Protecting your brand equity with trade marking in Australia

We often hear about the importance of building a brand or brand equity. Business brand equity is a real thing, though somewhat difficult to quantify sometimes unless you're Donald Trump. As a business owner you invest in logos, customer service, guarantees and product quality to build your brand equity over time.

After you have built a recognisable brand what is stopping another usurper from feeding off or steeling your brand equity for their own gain? In Australia you have a few options to protect your brand equity; Business name, Trademark and registered trademark (Lahser, 2014).

The first place to start is Business Name. A business name is a legal means to identify your business (obviously). However, registering your business name, trading name does not give you automatic full rights over that name. It also has no protection over your logo. This is where trademarking your business name and logo/s comes into play.

Here are the differences in Australia for Business name and Trade mark.

Business Name:

  • Is the name your business trades under
  • It is connected to your ABN
  • A business name is national so you only need to register once regardless of whether you operate in multiple states.
  • You cannot register a business name that is identical or to similar to a business name registered to another Australian business or company. (This doesn't seem to be to strongly enforced looking at the register)

    Trade mark:

  • Trade mark legally protects your name and logos and stops others from trading with it within Australia
  • A trade mark gives you exclusive use with Australia
  • Having a trade mark in Australia will make it easier for you to establish other trade marks in other countries.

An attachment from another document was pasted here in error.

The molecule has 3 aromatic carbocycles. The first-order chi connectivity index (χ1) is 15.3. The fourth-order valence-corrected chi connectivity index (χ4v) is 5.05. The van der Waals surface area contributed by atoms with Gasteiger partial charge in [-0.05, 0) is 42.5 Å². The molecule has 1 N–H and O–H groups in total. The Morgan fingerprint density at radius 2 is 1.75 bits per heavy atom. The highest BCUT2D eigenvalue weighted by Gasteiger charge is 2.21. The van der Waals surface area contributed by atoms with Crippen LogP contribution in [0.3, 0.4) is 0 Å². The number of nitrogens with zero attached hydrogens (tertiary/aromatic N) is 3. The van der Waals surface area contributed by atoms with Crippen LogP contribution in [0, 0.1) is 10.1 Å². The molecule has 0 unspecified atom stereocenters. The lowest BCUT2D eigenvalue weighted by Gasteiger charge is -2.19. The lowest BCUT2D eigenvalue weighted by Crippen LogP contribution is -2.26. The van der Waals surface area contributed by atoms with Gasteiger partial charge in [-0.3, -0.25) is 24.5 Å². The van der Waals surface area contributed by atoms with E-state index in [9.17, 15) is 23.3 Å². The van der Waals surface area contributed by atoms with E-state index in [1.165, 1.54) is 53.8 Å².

• Your first trade mark registration will protect you for 10 years (renewable).
  • Your trade mark is sellable (Licencing or straight sale).
  • You can register ® or have an unregistered trademark (TM) symbol which puts others on notice that you intend to register. TM can be enforcable under common law and gives you a stronger position when subsequently applying for registration.

    (Note: More detailed information available here)

    When using a trade mark for your brand you can be register and use the ® or unregistered and use the (TM) symbol. Both offer protection for your brand equity. Why spend your sweat to build your brand to have it swooped out from under you protect yourself before it is to late.

    Disclaimer: This is not legal advise, merely information only. We do not claim to know the law or make any claims about the accuracy of this advise in this blog. Any action you take is of your own accord and we recommend consulting with a qualified trademark specialist before taking any action.

    Bibliography:

    Lahser, A. P. (2014, March 11). Trademark symbol: How to (legally) use ® and ™. Retrieved March 9, 2016, from How Conceptual.com, http://howconceptual.com/tm-symbol/

    Australian Government, & Australian Government. (2015, October 29). Benefits of trade marks. Retrieved March 9, 2016, from Australian Government IP Australia, http://www.ipaustralia.gov.au/get-the-right-ip/trade-marks/trade-mark-basics/benefits-of-trade-marks/

    Australian Tax Office©, (2015, September 4). Ato. Retrieved March 9, 2016, from ATO, https://www.ato.gov.au

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